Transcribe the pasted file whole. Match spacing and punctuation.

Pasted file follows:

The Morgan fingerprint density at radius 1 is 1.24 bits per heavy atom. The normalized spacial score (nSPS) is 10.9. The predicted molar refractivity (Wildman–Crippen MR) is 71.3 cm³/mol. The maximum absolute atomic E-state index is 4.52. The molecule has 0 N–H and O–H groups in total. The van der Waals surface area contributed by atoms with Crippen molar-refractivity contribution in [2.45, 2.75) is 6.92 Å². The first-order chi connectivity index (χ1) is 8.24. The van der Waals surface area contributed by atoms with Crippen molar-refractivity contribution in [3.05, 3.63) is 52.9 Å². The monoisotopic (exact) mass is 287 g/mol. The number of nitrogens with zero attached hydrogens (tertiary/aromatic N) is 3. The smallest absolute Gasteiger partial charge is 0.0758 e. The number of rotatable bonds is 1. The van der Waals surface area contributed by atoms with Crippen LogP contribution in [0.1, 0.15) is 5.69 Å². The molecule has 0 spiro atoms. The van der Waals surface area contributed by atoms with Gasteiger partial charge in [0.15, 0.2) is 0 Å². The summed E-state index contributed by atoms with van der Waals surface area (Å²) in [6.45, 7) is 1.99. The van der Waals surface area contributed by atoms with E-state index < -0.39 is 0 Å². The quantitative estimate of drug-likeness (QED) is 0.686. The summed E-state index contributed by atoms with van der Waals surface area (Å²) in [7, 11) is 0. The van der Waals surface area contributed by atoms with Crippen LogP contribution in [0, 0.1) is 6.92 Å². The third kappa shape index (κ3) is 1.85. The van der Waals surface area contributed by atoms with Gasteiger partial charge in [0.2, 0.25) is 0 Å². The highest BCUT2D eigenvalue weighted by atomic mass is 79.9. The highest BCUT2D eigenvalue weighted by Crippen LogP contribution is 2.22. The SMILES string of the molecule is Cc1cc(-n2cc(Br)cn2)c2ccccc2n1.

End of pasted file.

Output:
The Morgan fingerprint density at radius 1 is 1.24 bits per heavy atom. The normalized spacial score (nSPS) is 10.9. The predicted molar refractivity (Wildman–Crippen MR) is 71.3 cm³/mol. The maximum absolute atomic E-state index is 4.52. The molecule has 0 N–H and O–H groups in total. The van der Waals surface area contributed by atoms with Crippen molar-refractivity contribution in [2.45, 2.75) is 6.92 Å². The first-order chi connectivity index (χ1) is 8.24. The van der Waals surface area contributed by atoms with Crippen molar-refractivity contribution in [3.05, 3.63) is 52.9 Å². The monoisotopic (exact) mass is 287 g/mol. The number of nitrogens with zero attached hydrogens (tertiary/aromatic N) is 3. The smallest absolute Gasteiger partial charge is 0.0758 e. The number of rotatable bonds is 1. The van der Waals surface area contributed by atoms with Crippen LogP contribution in [0.1, 0.15) is 5.69 Å². The molecule has 0 spiro atoms. The van der Waals surface area contributed by atoms with Gasteiger partial charge in [0.15, 0.2) is 0 Å². The summed E-state index contributed by atoms with van der Waals surface area (Å²) in [6.45, 7) is 1.99. The van der Waals surface area contributed by atoms with E-state index < -0.39 is 0 Å². The quantitative estimate of drug-likeness (QED) is 0.686. The summed E-state index contributed by atoms with van der Waals surface area (Å²) in [7, 11) is 0. The van der Waals surface area contributed by atoms with Crippen LogP contribution in [0, 0.1) is 6.92 Å². The third kappa shape index (κ3) is 1.85. The van der Waals surface area contributed by atoms with Gasteiger partial charge in [0.2, 0.25) is 0 Å². The highest BCUT2D eigenvalue weighted by atomic mass is 79.9. The highest BCUT2D eigenvalue weighted by Crippen LogP contribution is 2.22. The SMILES string of the molecule is Cc1cc(-n2cc(Br)cn2)c2ccccc2n1.